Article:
Wealth Management

56% of adults feel ‘behind’ on retirement savings, survey finds. Here’s how to tell if you are

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Plenty of people feel like they are behind on their retirement savings. But what exactly does “behind” mean?

More than half, 56%, of American adults in the workforce say they are behind where they should be when it comes to saving for their retirement, including 37% who reported feeling “significantly behind,” according to a new Bankrate survey. Nearly a third say they would need $1 million or more to retire comfortably.

Here’s how experts say you can figure out if you’re actually behind — and what you can do to catch up.

Online tools can provide points of comparison

Adults may feel behind because they haven’t reached “these goals in their minds as either rules of thumbs or points of comparison” that they’ve set for themselves based on what they read online, said certified financial planner Lazetta Rainey Braxton, co-founder and co-CEO of virtual advisory firm 2050 Wealth Partners.

Braxton, a member of the CNBC Financial Advisor Council, pointed to the “numerous calculators” available online to help investors gauge how much they might need, factoring in both ongoing lifestyle expenses and those that may increase in retirement, such as medical costs. The latter can be significant: According to Fidelity, the average retired couple age 65 this year may need around $315,000 saved to cover health-care expenses in retirement.

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Brokerage firms such as Fidelity and T. Rowe provide benchmarks to help clarify the path to retirement. The benchmarks provide different age milestones and a target for how much to save.

For example, according to Fidelity’s guide, you should aim to have twice your starting salary saved by the age of 35, and 10 times your starting salary by the age of 67. According to T. Rowe, you should have 1 to 1.5 times your current annual salary saved by age 35, and anywhere from 7 to 13.5 times your salary by age 65.

‘Specific information is better than no information’

Based on such measures, it’s no wonder people feel behind. People between 25 and 34 years old have an average 401(k) balance of $30,017, or a median $11,357, according to Vanguard’s How America Saves Report 2023. Even in the 55- to 64-year-old age group, the average and median balances are $207,874 and $71,168, respectively.

Comparing yourself against benchmarks might make adults near or in retirement stressed if they are told that they need an additional six-figure sum to retire, Christine Benz, director of personal finance and retirement planning at Morningstar, told CNBC.

“But I do think specific information is better than no information,” Benz said, of benchmarks.

Generation Xers and baby boomers reported feeling more behind on their retirement than anyone else in the Bankrate survey, with 51% of Gen Xers and 40% of boomers thinking they are “significantly behind.”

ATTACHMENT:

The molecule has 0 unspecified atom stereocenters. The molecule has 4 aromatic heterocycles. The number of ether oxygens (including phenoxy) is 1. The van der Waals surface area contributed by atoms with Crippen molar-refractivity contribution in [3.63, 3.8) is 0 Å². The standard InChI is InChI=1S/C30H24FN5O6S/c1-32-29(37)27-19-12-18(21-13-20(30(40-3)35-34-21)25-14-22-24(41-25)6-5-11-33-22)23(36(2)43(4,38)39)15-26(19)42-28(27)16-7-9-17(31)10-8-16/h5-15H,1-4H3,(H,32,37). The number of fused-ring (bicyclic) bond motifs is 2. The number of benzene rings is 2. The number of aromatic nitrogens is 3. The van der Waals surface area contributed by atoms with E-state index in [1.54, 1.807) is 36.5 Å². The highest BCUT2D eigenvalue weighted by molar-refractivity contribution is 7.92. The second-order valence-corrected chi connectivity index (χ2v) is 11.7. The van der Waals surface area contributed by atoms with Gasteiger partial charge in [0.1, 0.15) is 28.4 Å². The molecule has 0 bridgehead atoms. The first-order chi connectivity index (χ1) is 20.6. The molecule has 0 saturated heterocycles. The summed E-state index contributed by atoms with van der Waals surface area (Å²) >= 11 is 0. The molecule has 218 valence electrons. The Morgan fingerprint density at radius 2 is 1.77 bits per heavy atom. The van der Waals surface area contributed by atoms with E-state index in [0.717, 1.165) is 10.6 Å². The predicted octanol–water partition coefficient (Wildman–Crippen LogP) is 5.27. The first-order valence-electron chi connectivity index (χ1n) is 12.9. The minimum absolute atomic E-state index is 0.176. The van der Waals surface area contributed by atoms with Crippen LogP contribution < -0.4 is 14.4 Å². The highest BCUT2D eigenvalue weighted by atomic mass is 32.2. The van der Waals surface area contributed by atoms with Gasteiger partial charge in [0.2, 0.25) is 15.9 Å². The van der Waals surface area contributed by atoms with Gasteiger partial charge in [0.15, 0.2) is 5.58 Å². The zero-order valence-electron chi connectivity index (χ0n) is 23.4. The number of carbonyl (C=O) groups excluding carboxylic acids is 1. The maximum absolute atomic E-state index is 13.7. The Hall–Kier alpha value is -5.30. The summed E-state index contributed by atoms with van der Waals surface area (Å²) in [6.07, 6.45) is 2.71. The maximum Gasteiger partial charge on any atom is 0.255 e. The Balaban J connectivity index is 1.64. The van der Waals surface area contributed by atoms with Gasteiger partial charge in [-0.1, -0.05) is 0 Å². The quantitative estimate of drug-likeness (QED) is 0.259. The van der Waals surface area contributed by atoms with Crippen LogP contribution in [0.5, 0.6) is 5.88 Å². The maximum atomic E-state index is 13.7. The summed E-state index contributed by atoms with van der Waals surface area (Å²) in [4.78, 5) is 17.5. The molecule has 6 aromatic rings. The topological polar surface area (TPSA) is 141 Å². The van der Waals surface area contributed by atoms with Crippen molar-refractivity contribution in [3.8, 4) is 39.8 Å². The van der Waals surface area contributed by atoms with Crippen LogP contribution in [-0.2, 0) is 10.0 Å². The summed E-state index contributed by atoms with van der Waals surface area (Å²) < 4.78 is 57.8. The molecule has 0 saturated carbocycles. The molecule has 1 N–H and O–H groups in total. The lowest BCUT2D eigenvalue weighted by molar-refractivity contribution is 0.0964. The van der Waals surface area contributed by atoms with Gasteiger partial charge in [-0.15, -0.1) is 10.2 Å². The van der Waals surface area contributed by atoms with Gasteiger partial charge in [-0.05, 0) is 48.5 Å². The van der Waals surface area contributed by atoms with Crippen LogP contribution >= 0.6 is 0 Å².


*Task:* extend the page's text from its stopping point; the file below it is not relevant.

Bankrate senior industry analyst Ted Rossman said older adults feel more behind because if they have not yet retired, it is getting closer, and these workers are realizing “that they don’t have as much saved as they would like.”

People are also living longer on average, which means many workers are now needing to finance what could be a 30-year retirement. In that case, Rossman said a 4% withdrawal rate was a “safe bet.” If people believe they need between $1 million and $2 million to retire — as 13% said in the Bankrate survey — then a 4% withdrawal rate would equate to approximately $40,000 per year, he said.

“It doesn’t start to sound like quite as much and then it’s like, ‘Oh, wow, I might need more than $40,000 a year to live on,'” Rossman said. “So now that’s why you’re feeling behind.”

How to catch up on retirement savings

Oftentimes, looking at so many different places for savings guidance may only cause more anxiety, said CFP Marguerita Cheng, CEO of Blue Ocean Global Wealth in Gaithersburg, Maryland.

Cheng — who is also a member of CNBC’s Financial Advisor Council — said that if your employer retirement plan sponsor’s website and multiple other tools indicate you are behind, the next best thing to do is to look at your contribution rates.

When people say they are maxing out on their retirement plan, they often mean they are maxing out in terms of their employer’s match, which usually hovers between 5% and 6%, Cheng noted.

However, you may be able to contribute more to your 401(k) to meet the annual maximum, she said. Workers can contribute up to $22,500 this year under the IRS’ 2023 limit. Those age 50 and older — who reported the most stress about their retirement — are eligible to contribute an additional $7,500.

While Bankrate found that this age group is also the least likely to know how much they need to retire, Rossman said people who don’t have quite as much time left should not be discouraged from getting started on or adding to their retirement savings.

For younger workers, early moves to start investing and boost contributions can help them stay on track. Gen Zers and millennials reported feeling the most ahead on their retirement savings, Bankrate found.

Rossman stressed that “every dollar” you save in your 20s or 30s counts since “time is on your side.” If young people start early and see gains compound by around 10% per year, their money could “double five times over 35 years,” he said.

“That’s a big difference.”

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